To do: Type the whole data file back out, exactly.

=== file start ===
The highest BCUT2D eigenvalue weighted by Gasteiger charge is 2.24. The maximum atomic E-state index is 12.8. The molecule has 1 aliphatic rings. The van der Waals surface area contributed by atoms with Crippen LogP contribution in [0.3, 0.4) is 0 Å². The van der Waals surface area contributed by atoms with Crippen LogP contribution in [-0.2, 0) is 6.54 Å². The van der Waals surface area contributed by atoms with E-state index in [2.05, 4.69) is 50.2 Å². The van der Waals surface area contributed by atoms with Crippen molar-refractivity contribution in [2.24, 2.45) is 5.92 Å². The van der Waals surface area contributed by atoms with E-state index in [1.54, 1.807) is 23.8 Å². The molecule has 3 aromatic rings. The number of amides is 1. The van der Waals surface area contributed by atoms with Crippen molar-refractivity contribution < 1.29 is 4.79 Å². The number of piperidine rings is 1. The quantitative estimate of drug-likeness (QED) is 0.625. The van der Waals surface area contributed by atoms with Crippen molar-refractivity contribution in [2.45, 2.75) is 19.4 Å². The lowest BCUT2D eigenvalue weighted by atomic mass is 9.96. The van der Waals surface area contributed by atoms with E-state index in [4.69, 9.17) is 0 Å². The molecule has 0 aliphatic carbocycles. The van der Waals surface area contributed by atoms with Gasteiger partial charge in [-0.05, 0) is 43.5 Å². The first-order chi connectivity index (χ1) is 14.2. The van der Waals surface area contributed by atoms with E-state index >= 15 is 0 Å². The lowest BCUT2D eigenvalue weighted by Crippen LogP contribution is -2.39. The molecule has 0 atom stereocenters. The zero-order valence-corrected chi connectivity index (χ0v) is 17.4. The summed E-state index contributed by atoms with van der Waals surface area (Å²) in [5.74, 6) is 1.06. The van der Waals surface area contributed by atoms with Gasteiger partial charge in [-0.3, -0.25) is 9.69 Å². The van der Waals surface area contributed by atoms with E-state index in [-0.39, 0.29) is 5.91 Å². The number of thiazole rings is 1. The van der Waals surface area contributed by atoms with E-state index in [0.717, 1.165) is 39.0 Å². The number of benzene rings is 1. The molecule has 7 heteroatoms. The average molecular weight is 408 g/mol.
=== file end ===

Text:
The highest BCUT2D eigenvalue weighted by Gasteiger charge is 2.24. The maximum atomic E-state index is 12.8. The molecule has 1 aliphatic rings. The van der Waals surface area contributed by atoms with Crippen LogP contribution in [0.3, 0.4) is 0 Å². The van der Waals surface area contributed by atoms with Crippen LogP contribution in [-0.2, 0) is 6.54 Å². The van der Waals surface area contributed by atoms with E-state index in [2.05, 4.69) is 50.2 Å². The van der Waals surface area contributed by atoms with Crippen molar-refractivity contribution in [2.24, 2.45) is 5.92 Å². The van der Waals surface area contributed by atoms with E-state index in [1.54, 1.807) is 23.8 Å². The molecule has 3 aromatic rings. The number of amides is 1. The van der Waals surface area contributed by atoms with Crippen molar-refractivity contribution < 1.29 is 4.79 Å². The number of piperidine rings is 1. The quantitative estimate of drug-likeness (QED) is 0.625. The van der Waals surface area contributed by atoms with Crippen molar-refractivity contribution in [2.45, 2.75) is 19.4 Å². The lowest BCUT2D eigenvalue weighted by atomic mass is 9.96. The van der Waals surface area contributed by atoms with E-state index in [4.69, 9.17) is 0 Å². The molecule has 0 aliphatic carbocycles. The van der Waals surface area contributed by atoms with Gasteiger partial charge in [-0.05, 0) is 43.5 Å². The first-order chi connectivity index (χ1) is 14.2. The van der Waals surface area contributed by atoms with E-state index >= 15 is 0 Å². The lowest BCUT2D eigenvalue weighted by Crippen LogP contribution is -2.39. The molecule has 0 atom stereocenters. The zero-order valence-corrected chi connectivity index (χ0v) is 17.4. The summed E-state index contributed by atoms with van der Waals surface area (Å²) in [5.74, 6) is 1.06. The van der Waals surface area contributed by atoms with Gasteiger partial charge in [-0.3, -0.25) is 9.69 Å². The van der Waals surface area contributed by atoms with E-state index in [-0.39, 0.29) is 5.91 Å². The number of thiazole rings is 1. The van der Waals surface area contributed by atoms with E-state index in [0.717, 1.165) is 39.0 Å². The number of benzene rings is 1. The molecule has 7 heteroatoms. The average molecular weight is 408 g/mol.